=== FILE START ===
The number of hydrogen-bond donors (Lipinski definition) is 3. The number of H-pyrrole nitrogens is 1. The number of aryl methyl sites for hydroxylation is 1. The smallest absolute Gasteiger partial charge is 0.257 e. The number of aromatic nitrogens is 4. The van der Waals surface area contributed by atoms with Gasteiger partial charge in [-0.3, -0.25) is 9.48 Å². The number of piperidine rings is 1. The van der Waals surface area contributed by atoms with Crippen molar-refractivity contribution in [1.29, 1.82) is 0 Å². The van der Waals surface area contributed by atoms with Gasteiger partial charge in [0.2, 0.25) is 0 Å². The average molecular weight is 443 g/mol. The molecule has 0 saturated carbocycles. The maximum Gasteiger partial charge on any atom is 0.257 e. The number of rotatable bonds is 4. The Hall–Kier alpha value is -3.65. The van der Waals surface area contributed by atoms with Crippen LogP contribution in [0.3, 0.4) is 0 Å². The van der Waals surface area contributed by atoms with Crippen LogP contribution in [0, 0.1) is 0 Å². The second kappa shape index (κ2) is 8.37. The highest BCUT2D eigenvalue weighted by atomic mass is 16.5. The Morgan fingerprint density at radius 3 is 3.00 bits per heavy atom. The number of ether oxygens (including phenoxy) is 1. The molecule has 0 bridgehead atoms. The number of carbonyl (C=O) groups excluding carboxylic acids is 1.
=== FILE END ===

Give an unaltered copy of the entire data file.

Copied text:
The number of hydrogen-bond donors (Lipinski definition) is 3. The number of H-pyrrole nitrogens is 1. The number of aryl methyl sites for hydroxylation is 1. The smallest absolute Gasteiger partial charge is 0.257 e. The number of aromatic nitrogens is 4. The van der Waals surface area contributed by atoms with Gasteiger partial charge in [-0.3, -0.25) is 9.48 Å². The number of piperidine rings is 1. The van der Waals surface area contributed by atoms with Crippen molar-refractivity contribution in [1.29, 1.82) is 0 Å². The van der Waals surface area contributed by atoms with Gasteiger partial charge in [0.2, 0.25) is 0 Å². The average molecular weight is 443 g/mol. The molecule has 0 saturated carbocycles. The maximum Gasteiger partial charge on any atom is 0.257 e. The number of rotatable bonds is 4. The Hall–Kier alpha value is -3.65. The van der Waals surface area contributed by atoms with Crippen LogP contribution in [0.3, 0.4) is 0 Å². The van der Waals surface area contributed by atoms with Crippen LogP contribution in [0, 0.1) is 0 Å². The second kappa shape index (κ2) is 8.37. The highest BCUT2D eigenvalue weighted by atomic mass is 16.5. The Morgan fingerprint density at radius 3 is 3.00 bits per heavy atom. The number of ether oxygens (including phenoxy) is 1. The molecule has 0 bridgehead atoms. The number of carbonyl (C=O) groups excluding carboxylic acids is 1.